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Peter Vedsted

The effect of feedback to general practitioners on quality of care for people with type 2 diabetes. A systematic review of the literature

Publikation: Bidrag til tidsskrift/Konferencebidrag i tidsskrift /Bidrag til avisTidsskriftartikelForskningpeer review

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The effect of feedback to general practitioners on quality of care for people with type 2 diabetes. A systematic review of the literature. / Guldberg, Trine; Lauritzen, Torsten; Kristensen, Jette; Vedsted, Peter.

I: B M C Family Practice, Bind 10, Nr. 1, 2009, s. 30.

Publikation: Bidrag til tidsskrift/Konferencebidrag i tidsskrift /Bidrag til avisTidsskriftartikelForskningpeer review

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@article{7efccbe03f9f11de8dc9000ea68e967b,
title = "The effect of feedback to general practitioners on quality of care for people with type 2 diabetes. A systematic review of the literature",
abstract = "ABSTRACT: BACKGROUND: There have been numerous efforts to improve and assure the quality of treatment and follow-up of people with Type 2 diabetes (PT2D) in general practice. Facilitated by the increasing usability and validity of guidelines, indicators and databases, feedback on diabetes care is a promising tool in this aspect. Our goal was to assess the effect of feedback to general practitioners (GPs) on the quality of care for PT2D based on the available literature. METHODS: Systematic review searches were conducted using October 2008 updates of Medline (Pubmed), Cochrane library and Embase databases. Additional searches in reference lists and related articles were conducted. Papers were included if published in English, performed as randomized controlled trials, studying diabetes, having general practice as setting and using feedback to GPs on diabetes care. The papers were assessed according to predefined criteria. RESULTS: Ten studies complied with the inclusion criteria. Feedback improved the care for PT2D, particularly process outcomes such as foot exams, eye exams and Hba1c measurements. Clinical outcomes like lowering of blood pressure, Hba1c and cholesterol levels were seen in few studies. Many process and outcome measures did not improve, while none deteriorated. Meta analysis was unfeasible due to heterogeneity of the studies included. Two studies used electronic feedback. CONCLUSIONS: Based on this review, feedback seems a promising tool for quality improvement in diabetes care, but more research is needed, especially of electronic feedback.",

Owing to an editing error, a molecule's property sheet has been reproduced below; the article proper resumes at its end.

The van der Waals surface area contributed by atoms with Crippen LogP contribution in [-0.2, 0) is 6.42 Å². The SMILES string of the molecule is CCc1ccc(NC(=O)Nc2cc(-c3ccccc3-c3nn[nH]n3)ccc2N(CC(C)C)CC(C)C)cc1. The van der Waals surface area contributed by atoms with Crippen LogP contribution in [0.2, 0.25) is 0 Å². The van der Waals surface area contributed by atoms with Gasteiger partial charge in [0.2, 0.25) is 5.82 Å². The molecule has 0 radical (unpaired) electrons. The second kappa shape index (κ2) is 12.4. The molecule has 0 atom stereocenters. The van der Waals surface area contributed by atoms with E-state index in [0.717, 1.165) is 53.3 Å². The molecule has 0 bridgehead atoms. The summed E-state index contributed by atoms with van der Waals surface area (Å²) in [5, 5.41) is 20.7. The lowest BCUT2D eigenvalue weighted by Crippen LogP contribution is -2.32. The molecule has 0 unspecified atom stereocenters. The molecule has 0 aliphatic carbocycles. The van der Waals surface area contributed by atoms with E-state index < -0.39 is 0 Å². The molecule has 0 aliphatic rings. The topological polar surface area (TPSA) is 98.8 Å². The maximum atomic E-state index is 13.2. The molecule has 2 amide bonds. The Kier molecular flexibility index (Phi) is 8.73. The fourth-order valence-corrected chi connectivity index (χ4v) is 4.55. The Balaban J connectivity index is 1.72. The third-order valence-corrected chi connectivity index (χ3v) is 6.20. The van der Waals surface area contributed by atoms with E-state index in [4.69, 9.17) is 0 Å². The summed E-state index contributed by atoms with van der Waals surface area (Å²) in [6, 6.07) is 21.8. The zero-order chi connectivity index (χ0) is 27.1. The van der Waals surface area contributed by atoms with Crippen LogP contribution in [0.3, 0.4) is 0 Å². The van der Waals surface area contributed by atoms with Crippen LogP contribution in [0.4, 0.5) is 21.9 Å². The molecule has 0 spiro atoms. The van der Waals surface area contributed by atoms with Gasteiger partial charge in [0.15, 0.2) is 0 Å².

author = "Trine Guldberg and Torsten Lauritzen and Jette Kristensen and Peter Vedsted",
year = "2009",
doi = "10.1186/1471-2296-10-30",
language = "English",
volume = "10",
pages = "30",
journal = "B M C Family Practice",
issn = "1471-2296",
publisher = "BioMed Central Ltd.",
number = "1",

}

RIS

TY - JOUR

T1 - The effect of feedback to general practitioners on quality of care for people with type 2 diabetes. A systematic review of the literature

AU - Guldberg, Trine

AU - Lauritzen, Torsten

AU - Kristensen, Jette

AU - Vedsted, Peter

PY - 2009

Y1 - 2009